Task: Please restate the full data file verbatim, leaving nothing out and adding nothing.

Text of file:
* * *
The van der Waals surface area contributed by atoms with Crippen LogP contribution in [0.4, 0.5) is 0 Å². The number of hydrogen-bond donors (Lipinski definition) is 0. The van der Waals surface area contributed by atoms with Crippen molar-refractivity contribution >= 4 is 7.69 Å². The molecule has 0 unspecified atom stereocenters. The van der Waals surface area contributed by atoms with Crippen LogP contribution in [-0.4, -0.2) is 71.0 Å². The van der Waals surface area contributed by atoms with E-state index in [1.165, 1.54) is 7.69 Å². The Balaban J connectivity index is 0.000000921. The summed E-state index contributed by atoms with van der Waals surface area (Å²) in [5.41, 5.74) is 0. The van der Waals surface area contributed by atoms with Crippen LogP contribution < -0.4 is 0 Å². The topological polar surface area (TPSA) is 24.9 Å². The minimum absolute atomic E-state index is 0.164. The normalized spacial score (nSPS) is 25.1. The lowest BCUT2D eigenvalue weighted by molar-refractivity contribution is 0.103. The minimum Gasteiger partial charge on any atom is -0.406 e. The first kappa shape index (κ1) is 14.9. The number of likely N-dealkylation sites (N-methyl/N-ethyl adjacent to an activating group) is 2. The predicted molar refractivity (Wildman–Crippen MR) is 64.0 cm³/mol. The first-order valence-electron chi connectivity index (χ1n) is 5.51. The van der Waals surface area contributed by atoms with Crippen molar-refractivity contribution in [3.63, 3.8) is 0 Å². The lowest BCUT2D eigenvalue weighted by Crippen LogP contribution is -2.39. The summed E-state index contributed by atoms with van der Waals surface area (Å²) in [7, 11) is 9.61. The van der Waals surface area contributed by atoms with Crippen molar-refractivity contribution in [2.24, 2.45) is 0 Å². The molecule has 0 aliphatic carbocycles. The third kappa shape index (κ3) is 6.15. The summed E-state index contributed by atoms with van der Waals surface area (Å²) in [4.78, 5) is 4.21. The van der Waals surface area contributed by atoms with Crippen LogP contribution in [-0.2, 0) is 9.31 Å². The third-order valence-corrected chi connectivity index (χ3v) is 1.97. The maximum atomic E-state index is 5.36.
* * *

The van der Waals surface area contributed by atoms with Crippen LogP contribution in [0.4, 0.5) is 0 Å². The number of hydrogen-bond donors (Lipinski definition) is 0. The van der Waals surface area contributed by atoms with Crippen molar-refractivity contribution >= 4 is 7.69 Å². The molecule has 0 unspecified atom stereocenters. The van der Waals surface area contributed by atoms with Crippen LogP contribution in [-0.4, -0.2) is 71.0 Å². The van der Waals surface area contributed by atoms with E-state index in [1.165, 1.54) is 7.69 Å². The Balaban J connectivity index is 0.000000921. The summed E-state index contributed by atoms with van der Waals surface area (Å²) in [5.41, 5.74) is 0. The van der Waals surface area contributed by atoms with Crippen LogP contribution < -0.4 is 0 Å². The topological polar surface area (TPSA) is 24.9 Å². The minimum absolute atomic E-state index is 0.164. The normalized spacial score (nSPS) is 25.1. The lowest BCUT2D eigenvalue weighted by molar-refractivity contribution is 0.103. The minimum Gasteiger partial charge on any atom is -0.406 e. The first kappa shape index (κ1) is 14.9. The number of likely N-dealkylation sites (N-methyl/N-ethyl adjacent to an activating group) is 2. The predicted molar refractivity (Wildman–Crippen MR) is 64.0 cm³/mol. The first-order valence-electron chi connectivity index (χ1n) is 5.51. The van der Waals surface area contributed by atoms with Crippen molar-refractivity contribution in [3.63, 3.8) is 0 Å². The lowest BCUT2D eigenvalue weighted by Crippen LogP contribution is -2.39. The summed E-state index contributed by atoms with van der Waals surface area (Å²) in [7, 11) is 9.61. The van der Waals surface area contributed by atoms with Crippen molar-refractivity contribution in [2.24, 2.45) is 0 Å². The molecule has 0 aliphatic carbocycles. The third kappa shape index (κ3) is 6.15. The summed E-state index contributed by atoms with van der Waals surface area (Å²) in [4.78, 5) is 4.21. The van der Waals surface area contributed by atoms with Crippen LogP contribution in [-0.2, 0) is 9.31 Å². The third-order valence-corrected chi connectivity index (χ3v) is 1.97. The maximum atomic E-state index is 5.36.